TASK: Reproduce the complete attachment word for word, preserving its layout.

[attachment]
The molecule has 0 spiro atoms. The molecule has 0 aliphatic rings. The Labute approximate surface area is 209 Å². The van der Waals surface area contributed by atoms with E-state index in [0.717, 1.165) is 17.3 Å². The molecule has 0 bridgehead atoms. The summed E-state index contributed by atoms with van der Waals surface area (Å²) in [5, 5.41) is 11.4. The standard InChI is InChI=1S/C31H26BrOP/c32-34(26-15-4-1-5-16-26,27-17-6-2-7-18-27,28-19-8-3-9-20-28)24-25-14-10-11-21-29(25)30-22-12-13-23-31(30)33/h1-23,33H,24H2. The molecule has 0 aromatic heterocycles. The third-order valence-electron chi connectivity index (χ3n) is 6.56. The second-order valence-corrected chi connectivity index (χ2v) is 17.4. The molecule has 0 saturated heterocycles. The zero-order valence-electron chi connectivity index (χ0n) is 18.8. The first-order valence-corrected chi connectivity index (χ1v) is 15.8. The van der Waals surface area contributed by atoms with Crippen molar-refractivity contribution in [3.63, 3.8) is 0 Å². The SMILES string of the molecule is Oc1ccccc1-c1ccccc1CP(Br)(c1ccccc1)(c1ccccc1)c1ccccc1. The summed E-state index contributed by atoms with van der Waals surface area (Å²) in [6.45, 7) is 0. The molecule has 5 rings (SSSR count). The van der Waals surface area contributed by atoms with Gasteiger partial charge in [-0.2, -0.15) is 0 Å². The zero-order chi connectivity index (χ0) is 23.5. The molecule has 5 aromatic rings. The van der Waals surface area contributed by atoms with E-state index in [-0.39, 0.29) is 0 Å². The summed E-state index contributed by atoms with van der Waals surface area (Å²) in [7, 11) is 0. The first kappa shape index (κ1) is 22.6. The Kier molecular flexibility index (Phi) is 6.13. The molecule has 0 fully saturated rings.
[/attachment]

The molecule has 0 spiro atoms. The molecule has 0 aliphatic rings. The Labute approximate surface area is 209 Å². The van der Waals surface area contributed by atoms with E-state index in [0.717, 1.165) is 17.3 Å². The molecule has 0 bridgehead atoms. The summed E-state index contributed by atoms with van der Waals surface area (Å²) in [5, 5.41) is 11.4. The standard InChI is InChI=1S/C31H26BrOP/c32-34(26-15-4-1-5-16-26,27-17-6-2-7-18-27,28-19-8-3-9-20-28)24-25-14-10-11-21-29(25)30-22-12-13-23-31(30)33/h1-23,33H,24H2. The molecule has 0 aromatic heterocycles. The third-order valence-electron chi connectivity index (χ3n) is 6.56. The second-order valence-corrected chi connectivity index (χ2v) is 17.4. The molecule has 0 saturated heterocycles. The zero-order valence-electron chi connectivity index (χ0n) is 18.8. The first-order valence-corrected chi connectivity index (χ1v) is 15.8. The van der Waals surface area contributed by atoms with Crippen molar-refractivity contribution in [3.63, 3.8) is 0 Å². The SMILES string of the molecule is Oc1ccccc1-c1ccccc1CP(Br)(c1ccccc1)(c1ccccc1)c1ccccc1. The summed E-state index contributed by atoms with van der Waals surface area (Å²) in [6.45, 7) is 0. The molecule has 5 rings (SSSR count). The van der Waals surface area contributed by atoms with Gasteiger partial charge in [-0.2, -0.15) is 0 Å². The zero-order chi connectivity index (χ0) is 23.5. The molecule has 5 aromatic rings. The van der Waals surface area contributed by atoms with E-state index in [-0.39, 0.29) is 0 Å². The summed E-state index contributed by atoms with van der Waals surface area (Å²) in [7, 11) is 0. The first kappa shape index (κ1) is 22.6. The Kier molecular flexibility index (Phi) is 6.13. The molecule has 0 fully saturated rings.